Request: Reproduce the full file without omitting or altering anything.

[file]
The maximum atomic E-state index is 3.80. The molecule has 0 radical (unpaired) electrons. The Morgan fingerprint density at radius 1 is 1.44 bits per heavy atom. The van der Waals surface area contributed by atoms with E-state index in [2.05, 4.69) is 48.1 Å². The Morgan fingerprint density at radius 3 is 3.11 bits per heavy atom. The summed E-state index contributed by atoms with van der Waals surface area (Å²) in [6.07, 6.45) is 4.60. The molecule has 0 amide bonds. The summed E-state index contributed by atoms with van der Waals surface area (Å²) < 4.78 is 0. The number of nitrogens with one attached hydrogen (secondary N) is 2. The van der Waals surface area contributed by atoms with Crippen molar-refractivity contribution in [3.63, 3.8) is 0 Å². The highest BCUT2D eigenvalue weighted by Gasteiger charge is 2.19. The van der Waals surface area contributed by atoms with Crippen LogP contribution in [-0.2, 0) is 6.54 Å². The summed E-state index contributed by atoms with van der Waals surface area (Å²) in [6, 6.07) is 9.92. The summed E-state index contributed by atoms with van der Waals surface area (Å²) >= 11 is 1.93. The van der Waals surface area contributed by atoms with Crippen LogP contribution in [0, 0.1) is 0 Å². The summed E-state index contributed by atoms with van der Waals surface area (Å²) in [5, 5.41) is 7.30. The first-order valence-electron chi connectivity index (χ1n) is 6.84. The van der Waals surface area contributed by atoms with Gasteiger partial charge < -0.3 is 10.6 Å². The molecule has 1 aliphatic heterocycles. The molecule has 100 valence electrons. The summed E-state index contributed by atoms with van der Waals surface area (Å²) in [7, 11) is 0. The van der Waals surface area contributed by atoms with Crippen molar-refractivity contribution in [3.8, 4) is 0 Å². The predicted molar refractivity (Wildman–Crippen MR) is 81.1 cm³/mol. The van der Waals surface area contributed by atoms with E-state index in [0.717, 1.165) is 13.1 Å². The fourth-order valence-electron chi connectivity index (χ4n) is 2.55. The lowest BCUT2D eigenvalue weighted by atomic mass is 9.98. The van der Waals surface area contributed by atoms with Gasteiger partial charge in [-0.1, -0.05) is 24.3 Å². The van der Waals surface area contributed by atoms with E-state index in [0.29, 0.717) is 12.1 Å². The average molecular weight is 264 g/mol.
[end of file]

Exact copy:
The maximum atomic E-state index is 3.80. The molecule has 0 radical (unpaired) electrons. The Morgan fingerprint density at radius 1 is 1.44 bits per heavy atom. The van der Waals surface area contributed by atoms with E-state index in [2.05, 4.69) is 48.1 Å². The Morgan fingerprint density at radius 3 is 3.11 bits per heavy atom. The summed E-state index contributed by atoms with van der Waals surface area (Å²) in [6.07, 6.45) is 4.60. The molecule has 0 amide bonds. The summed E-state index contributed by atoms with van der Waals surface area (Å²) < 4.78 is 0. The number of nitrogens with one attached hydrogen (secondary N) is 2. The van der Waals surface area contributed by atoms with Crippen molar-refractivity contribution in [3.63, 3.8) is 0 Å². The highest BCUT2D eigenvalue weighted by Gasteiger charge is 2.19. The van der Waals surface area contributed by atoms with Crippen LogP contribution in [-0.2, 0) is 6.54 Å². The summed E-state index contributed by atoms with van der Waals surface area (Å²) in [6, 6.07) is 9.92. The summed E-state index contributed by atoms with van der Waals surface area (Å²) >= 11 is 1.93. The van der Waals surface area contributed by atoms with Crippen LogP contribution in [0, 0.1) is 0 Å². The summed E-state index contributed by atoms with van der Waals surface area (Å²) in [5, 5.41) is 7.30. The first-order valence-electron chi connectivity index (χ1n) is 6.84. The van der Waals surface area contributed by atoms with Gasteiger partial charge < -0.3 is 10.6 Å². The molecule has 1 aliphatic heterocycles. The molecule has 100 valence electrons. The summed E-state index contributed by atoms with van der Waals surface area (Å²) in [7, 11) is 0. The van der Waals surface area contributed by atoms with Crippen molar-refractivity contribution in [3.8, 4) is 0 Å². The predicted molar refractivity (Wildman–Crippen MR) is 81.1 cm³/mol. The van der Waals surface area contributed by atoms with E-state index in [0.717, 1.165) is 13.1 Å². The fourth-order valence-electron chi connectivity index (χ4n) is 2.55. The lowest BCUT2D eigenvalue weighted by atomic mass is 9.98. The van der Waals surface area contributed by atoms with Gasteiger partial charge in [-0.1, -0.05) is 24.3 Å². The van der Waals surface area contributed by atoms with E-state index in [0.29, 0.717) is 12.1 Å². The average molecular weight is 264 g/mol.